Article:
Minoritising a regional language in multilingual preschools in Dutch Limburg: Teachers' and toddlers' choices between Dutch and Limburgish

G.M. Morales*, L. Cornips

*Corresponding author for this work

Research output: Contribution to journalArticleAcademicpeer-review

2 Citations (Web of Science)


Aims and objectives: We discuss how children with various language backgrounds interact in preschool playgrounds in Limburg, the Netherlands. This paper addresses the question how power dynamics between Dutch and/or Limburgish, and other languages are enacted in, by, and through language choice in preschool settings, and to what extent this leads to social (in)equality. Approach: This paper incorporates data collected during ethnographic fieldwork and discusses literature about language socialisation, multilingualism, and language policy. Data and analysis: All data were collected at three preschools in Southern Limburg with over 30 children and more than five teachers. The data were analysed using various theoretical perspectives. Findings and conclusions: We conclude that the ways in which, when, how, and in which activities children and teachers select languages show a social order. This order renders Limburgish and other languages than Dutch unequal in the earliest educational setting that children encounter. No concrete language policy has been developed for children who speak other home languages than Dutch and/or Limburgish. Children discover quickly that using Dutch is more important than other languages in the preschool. Consequently, children, as individual agents, will start acting accordingly. Originality: Through its ethnographical approach, this paper offers a unique insight in the multilingual landscape including regional language use at preschools in Southern Limburg. This approach is based on actual, observed behaviour instead of reported behaviour or behaviour stipulated by language policies. Significance/implications: The initial stimulus for this research is societal: 60.8% of the Limburgish participants in a study reported to speak Limburgish, yet this amount is decreasing, and concerned parents and municipalities requested insights why their children prefer Dutch over Limburgish at home soon after attending preschool. This research aims to provide answers why this happens and how to ensure a more linguistically equal preschool.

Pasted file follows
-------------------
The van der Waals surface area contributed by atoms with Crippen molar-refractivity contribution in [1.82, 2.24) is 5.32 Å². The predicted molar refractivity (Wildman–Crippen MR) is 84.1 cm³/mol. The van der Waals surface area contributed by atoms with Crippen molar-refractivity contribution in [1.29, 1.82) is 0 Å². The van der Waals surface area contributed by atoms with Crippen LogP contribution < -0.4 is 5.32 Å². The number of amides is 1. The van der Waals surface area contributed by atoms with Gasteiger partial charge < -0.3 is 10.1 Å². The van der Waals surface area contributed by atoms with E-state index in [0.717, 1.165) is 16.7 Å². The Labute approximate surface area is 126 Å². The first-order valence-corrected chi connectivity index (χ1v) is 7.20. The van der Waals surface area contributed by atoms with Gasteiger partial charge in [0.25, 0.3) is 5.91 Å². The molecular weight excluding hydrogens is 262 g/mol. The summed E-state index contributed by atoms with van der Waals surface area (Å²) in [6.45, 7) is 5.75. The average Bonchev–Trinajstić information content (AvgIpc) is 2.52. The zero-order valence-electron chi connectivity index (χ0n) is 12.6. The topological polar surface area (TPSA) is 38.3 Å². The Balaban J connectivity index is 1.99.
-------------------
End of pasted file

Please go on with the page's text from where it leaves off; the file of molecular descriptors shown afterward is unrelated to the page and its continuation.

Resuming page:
Original languageEnglish
Article number13670069221079335
Pages (from-to)275-292
Number of pages18
JournalInternational Journal of Bilingualism
Issue number3
Early online date8 Apr 2022
Publication statusPublished - Jun 2023


  • Multilingualism
  • preschool education
  • language socialisation
  • language policy
  • minority languages
  • language accommodation

Cite this